They also say other things about this sort of story, like “juvenile tripe” and “rubbish” and other British-sounding putdowns, but I won’t get into stylistic value judgments here. I want to stay focused on the issue of escapism.
The critic who sets great store by sticking to portrayals of reality as it really is (or at least seems to be) makes the rather utilitarian charge that an imaginary world, such as the one Farmer has here dreamed up, offers — by virtue of its non-existence — nothing of value to the reader except escape (and since this sort of critic apparently does not consider escape to have any value, by inference it offers nothing of value at all).
Do not digress from contemplation of the real; do not regress into fairy tales! Restrain yourself, o author, to examining a sad marriage, the unhappiness of wasted years with a partner who proved more soul sucker than soul mate. That is the world as it is.
Quite right, we nod in agreement. And, you see, that is exactly why we wish to escape.
Farmer did not want to write about this world, not directly anyway — although any sharp student of literature in possession of a broader palette may readily tell you that insight into this world can be obtained by contrast with, or in the refracted light from, invented worlds.
Without doubt there are folks who will sympathize with Robert Wolff, who will relate to the circumstances in which he feels trapped — by “a world he never made” — and they will vicariously escape their own dreary confinements via his adventures. But is that any worse than the critic’s weekend outing to the golf course or the Xanax he takes before bed?
Here’s the really curious thing about this whole theory of escapism: one would assume it would most appeal to people whose lots in life are closest to that of Robert Wolff. I have known many men in their sixties who read this stuff — but also men (and women) in their forties, their twenties, and in their pre-teens.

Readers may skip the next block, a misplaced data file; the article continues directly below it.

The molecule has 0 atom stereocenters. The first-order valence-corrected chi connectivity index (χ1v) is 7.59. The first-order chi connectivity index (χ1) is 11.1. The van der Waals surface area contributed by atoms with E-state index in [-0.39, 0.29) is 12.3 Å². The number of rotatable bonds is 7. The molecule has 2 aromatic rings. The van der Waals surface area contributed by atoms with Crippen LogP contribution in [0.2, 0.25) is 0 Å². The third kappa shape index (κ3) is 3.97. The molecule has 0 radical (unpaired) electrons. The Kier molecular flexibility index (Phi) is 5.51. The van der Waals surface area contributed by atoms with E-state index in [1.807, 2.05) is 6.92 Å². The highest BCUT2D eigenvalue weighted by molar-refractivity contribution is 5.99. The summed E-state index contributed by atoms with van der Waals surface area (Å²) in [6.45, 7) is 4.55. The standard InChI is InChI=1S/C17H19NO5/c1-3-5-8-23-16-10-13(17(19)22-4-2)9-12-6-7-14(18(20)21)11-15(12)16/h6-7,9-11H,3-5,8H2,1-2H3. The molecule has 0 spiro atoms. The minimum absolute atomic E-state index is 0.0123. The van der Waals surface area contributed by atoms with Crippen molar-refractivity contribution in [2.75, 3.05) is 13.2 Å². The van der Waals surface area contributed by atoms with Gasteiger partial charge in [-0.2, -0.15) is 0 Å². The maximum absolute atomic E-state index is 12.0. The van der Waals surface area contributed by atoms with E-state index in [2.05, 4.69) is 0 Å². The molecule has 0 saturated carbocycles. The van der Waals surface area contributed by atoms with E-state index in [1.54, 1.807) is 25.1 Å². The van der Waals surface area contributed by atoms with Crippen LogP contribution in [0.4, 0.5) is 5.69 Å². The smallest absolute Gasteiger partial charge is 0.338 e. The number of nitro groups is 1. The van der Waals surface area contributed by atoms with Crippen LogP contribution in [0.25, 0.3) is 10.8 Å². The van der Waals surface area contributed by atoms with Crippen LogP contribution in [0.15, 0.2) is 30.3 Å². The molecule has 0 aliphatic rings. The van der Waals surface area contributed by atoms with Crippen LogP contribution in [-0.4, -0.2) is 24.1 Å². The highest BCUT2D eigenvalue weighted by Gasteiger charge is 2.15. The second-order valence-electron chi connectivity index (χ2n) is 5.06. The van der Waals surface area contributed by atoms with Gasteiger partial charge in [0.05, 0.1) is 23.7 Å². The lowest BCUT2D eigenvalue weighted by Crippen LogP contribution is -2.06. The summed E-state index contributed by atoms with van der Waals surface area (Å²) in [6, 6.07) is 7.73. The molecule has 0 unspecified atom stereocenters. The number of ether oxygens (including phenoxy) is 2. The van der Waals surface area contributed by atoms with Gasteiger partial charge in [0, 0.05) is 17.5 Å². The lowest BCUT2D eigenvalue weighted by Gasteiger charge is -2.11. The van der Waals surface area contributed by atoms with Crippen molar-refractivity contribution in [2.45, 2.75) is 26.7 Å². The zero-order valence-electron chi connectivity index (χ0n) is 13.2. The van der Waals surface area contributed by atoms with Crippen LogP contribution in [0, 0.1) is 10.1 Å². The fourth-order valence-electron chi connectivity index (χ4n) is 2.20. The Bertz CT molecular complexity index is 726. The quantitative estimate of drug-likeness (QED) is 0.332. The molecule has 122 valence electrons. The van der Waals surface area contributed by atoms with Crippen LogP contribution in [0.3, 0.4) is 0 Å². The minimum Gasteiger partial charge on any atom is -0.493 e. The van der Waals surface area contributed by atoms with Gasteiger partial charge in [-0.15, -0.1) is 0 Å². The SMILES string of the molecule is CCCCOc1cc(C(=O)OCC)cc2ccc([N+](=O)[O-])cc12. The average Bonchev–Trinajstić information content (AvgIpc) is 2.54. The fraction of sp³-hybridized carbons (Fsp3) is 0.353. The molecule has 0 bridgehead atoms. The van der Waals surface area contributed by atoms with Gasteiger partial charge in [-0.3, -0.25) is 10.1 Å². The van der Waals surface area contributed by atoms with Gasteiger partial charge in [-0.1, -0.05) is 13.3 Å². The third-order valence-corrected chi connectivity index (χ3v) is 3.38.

I myself sought out such stories as soon as I could read. When I was barely half a decade on this Earth, I was already trying to escape from it? If mine were a harsh and brutal childhood, that might be easy to reconcile, but by all accounts I was rather spoiled. Indeed, it was when I was most content — with a whole sunny day stretched out before me, and toys and snacks and all the best pleasures a suburban childhood could offer a young boy in the 1970s — that I most desired such stories. It was as if I thought, You know what would make this even better? Slipping out for a jaunt in another world.
I would play such stories out as I traipsed around my back yard. Swinging across the monkey bars, I’d imagine that once my hand grasped the final rung, the entire world around me would transform into a strange foreign landscape. Or perhaps if I squeezed through the bushes alongside the big, boxy A/C unit, I would find a burrow into a land of magic. Or one day I’d open my closet, or look in the mirror, or notice a hitherto overlooked hole in the wall that seemed to be getting larger — and so on.
It was as if my mind was wired always to be keeping one eye cocked for the sudden appearance of an impossible door, the shimmering momentary opening of a way out — of a way in — into Narnia, Oz, Nehwon, Barsoom, Tiers. An odd evolutionary adaptation, if such an elsewhere does not exist.
And if it is just a quirk, an incidental offshoot of our brains’ hardwiring, having in itself no practical survival value, well… I’ll enjoy it anyway. Some evolutionary biologists say the same about our appreciation of music, or fine art — a happy accident.
And if your brain, dear literary critic, is not so wired — if you have no taste for it as some have no taste for classical music or impressionistic painting — that’s okay. But you don’t need to bitch about how it’s all just wish-fulfillment escapism and therefore of no value in better understanding this world. For as long as I can remember, these imagined worlds whose points of ingress are hidden just inside the next alcove or around the next hedge — for me, they have always been a part of this world.